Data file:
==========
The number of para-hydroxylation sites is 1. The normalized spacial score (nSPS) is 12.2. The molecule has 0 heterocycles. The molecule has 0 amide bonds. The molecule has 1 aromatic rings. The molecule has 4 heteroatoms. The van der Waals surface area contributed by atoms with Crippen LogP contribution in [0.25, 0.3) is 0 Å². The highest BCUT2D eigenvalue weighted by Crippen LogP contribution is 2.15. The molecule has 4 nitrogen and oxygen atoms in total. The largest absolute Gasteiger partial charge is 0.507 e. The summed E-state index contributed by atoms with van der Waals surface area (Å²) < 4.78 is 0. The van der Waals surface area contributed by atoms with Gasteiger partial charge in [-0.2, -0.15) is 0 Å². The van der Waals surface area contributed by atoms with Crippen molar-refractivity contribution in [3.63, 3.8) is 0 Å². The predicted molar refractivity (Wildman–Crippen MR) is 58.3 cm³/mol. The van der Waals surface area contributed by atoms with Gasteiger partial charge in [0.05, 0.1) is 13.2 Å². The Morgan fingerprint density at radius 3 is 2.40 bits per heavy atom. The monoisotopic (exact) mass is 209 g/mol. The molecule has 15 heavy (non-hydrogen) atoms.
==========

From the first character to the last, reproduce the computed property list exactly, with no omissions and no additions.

The number of para-hydroxylation sites is 1. The normalized spacial score (nSPS) is 12.2. The molecule has 0 heterocycles. The molecule has 0 amide bonds. The molecule has 1 aromatic rings. The molecule has 4 heteroatoms. The van der Waals surface area contributed by atoms with Crippen LogP contribution in [0.25, 0.3) is 0 Å². The highest BCUT2D eigenvalue weighted by Crippen LogP contribution is 2.15. The molecule has 4 nitrogen and oxygen atoms in total. The largest absolute Gasteiger partial charge is 0.507 e. The summed E-state index contributed by atoms with van der Waals surface area (Å²) < 4.78 is 0. The van der Waals surface area contributed by atoms with Gasteiger partial charge in [-0.2, -0.15) is 0 Å². The van der Waals surface area contributed by atoms with Crippen molar-refractivity contribution in [3.63, 3.8) is 0 Å². The predicted molar refractivity (Wildman–Crippen MR) is 58.3 cm³/mol. The van der Waals surface area contributed by atoms with Gasteiger partial charge in [0.05, 0.1) is 13.2 Å². The Morgan fingerprint density at radius 3 is 2.40 bits per heavy atom. The monoisotopic (exact) mass is 209 g/mol. The molecule has 15 heavy (non-hydrogen) atoms.